1. Read the Declaration of Independence. Pay close attention to the section that begins with "We hold these truths to be self-evident" and ends with "to provide new Guards for their future security." Rewrite that section in your own words, making it as easy to understand as possible. Then share your writing with your merit badge counselor and discuss the importance of the Declaration to all Americans.
Scouts should come to the class with notes on their research and understanding of this
requirement. The "discuss" action will be a part of group discussion led by the counselor in which each Scout will be given an opportunity to share their findings for this component of the requirement.
2. Do TWO of the following:
a. Select two individuals from American history, one a political leader (a president, senator, etc.) and the other a private citizen (a writer, religious leader, etc.). Find out about each person's accomplishments and compare the contributions each has made to America's heritage.
Scouts may choose to complete this requirement ahead of time or complete this after the class. The class will focus some time for discussion of this component as well as the sharing of the chart as specified in this part of the requirement. Only Scouts that have completed their visit, and can substantiate that with the counselor, as well as having completed their chart, will have an opportunity to complete this part of the requirement during the class.
b. With your counselor's approval, choose an organization that has promoted some type of positive change in American society. Find out why the organization believed this change was necessary and how it helped to accomplish the change. Discuss how this organization is related to events or situations from America's past.
Scouts should arrive prepared for the class with notes written out for reference to help assist with their explanation on this component.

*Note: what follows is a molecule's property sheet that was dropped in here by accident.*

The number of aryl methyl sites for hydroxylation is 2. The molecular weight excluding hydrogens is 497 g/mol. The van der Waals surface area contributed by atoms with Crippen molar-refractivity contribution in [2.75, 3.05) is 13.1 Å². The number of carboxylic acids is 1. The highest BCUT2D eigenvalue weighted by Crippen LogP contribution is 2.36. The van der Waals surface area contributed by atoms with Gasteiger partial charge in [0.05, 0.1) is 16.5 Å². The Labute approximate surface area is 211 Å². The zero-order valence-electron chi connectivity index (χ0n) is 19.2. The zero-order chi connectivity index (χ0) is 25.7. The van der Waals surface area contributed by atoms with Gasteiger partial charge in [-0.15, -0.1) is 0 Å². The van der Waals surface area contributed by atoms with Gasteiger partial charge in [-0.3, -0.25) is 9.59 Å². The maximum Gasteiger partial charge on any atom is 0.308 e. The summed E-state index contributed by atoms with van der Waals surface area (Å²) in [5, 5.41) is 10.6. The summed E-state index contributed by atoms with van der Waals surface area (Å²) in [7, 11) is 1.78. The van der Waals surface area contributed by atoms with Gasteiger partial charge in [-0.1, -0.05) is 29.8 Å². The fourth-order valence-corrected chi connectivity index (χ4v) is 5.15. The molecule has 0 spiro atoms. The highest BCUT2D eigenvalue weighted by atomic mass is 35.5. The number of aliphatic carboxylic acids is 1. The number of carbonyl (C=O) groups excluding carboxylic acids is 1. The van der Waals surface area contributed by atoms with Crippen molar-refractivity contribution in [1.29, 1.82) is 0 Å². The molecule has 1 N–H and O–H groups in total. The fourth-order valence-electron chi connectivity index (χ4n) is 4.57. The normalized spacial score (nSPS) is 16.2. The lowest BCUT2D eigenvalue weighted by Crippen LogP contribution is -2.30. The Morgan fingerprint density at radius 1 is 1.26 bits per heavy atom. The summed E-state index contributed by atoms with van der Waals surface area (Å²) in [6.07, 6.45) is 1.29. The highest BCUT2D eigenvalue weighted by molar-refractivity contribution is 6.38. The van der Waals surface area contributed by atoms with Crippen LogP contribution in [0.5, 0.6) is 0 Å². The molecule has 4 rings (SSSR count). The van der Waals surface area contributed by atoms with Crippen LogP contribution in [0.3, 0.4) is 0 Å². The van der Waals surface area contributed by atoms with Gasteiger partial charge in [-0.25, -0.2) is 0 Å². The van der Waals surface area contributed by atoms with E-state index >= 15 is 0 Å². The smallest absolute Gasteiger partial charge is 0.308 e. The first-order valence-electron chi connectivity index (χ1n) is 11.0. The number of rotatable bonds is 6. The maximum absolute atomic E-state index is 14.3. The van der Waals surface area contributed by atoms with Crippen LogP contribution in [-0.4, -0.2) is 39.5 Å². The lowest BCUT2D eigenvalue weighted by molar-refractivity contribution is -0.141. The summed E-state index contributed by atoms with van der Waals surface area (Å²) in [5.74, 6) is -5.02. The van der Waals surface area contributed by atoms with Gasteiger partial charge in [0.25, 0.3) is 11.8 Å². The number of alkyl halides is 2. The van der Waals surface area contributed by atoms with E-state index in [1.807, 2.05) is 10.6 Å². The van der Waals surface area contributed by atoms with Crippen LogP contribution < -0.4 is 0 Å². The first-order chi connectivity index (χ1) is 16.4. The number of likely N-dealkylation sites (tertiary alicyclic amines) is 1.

c. With your counselor's approval, interview two veterans of the U.S. military. Find out what their experiences were like. Ask the veterans what they believe they accomplished.
Scouts will be given an opportunity to share their findings either one on one with the counselor and/or in group discussion with the other scouts facilitated by the counselor within the class. Scouts should utilize the merit badge pamphlet to prepare for the explanation and discussion items within this component of the requirement. Consider making notes to help aid in your completion.
d. With your counselor's approval, interview three people in your community of different ages and occupations. Ask these people what America means to them, what they think is special about this country, and what American traditions they feel are important to preserve.
It is strongly recommended that Scouts come to the class with notes ready for use when completing this component. Scouts will want to be able to share their explanation clearly and concisely and notes will not only aid in this but help show the Counselor that some thought and effort have gone into preparing for this requirement.
3. Do the following:
a. Select a topic that is currently in the news. Describe to your counselor what is happening. Explain how today's events are related to or affected by the events and values of America's past.
b. For each of the following, describe its adoption, tell about any changes since its adoption, and explain how each one continues to influence Americans today: the flag, the Pledge of Allegiance, the seal, the motto, and the national anthem.
c. Research your family's history. Find out how various events and situations in American history affected your family. If your family immigrated to America, tell the reasons why. Share what you find with your counselor.
Scouts will need to come to the class with these items already in the works, if not already completed. Time will be allotted in the class to review any of these components that Scouts have completed or are nearly completed with for consideration by the counselor for sign off. Some of the concepts required for these different components may be demonstrated and discussed for general knowledge purposes within the class, however ultimately it is the Scout's responsibility to fulfill requirement completely before the Counselor can consider signing off on this requirement.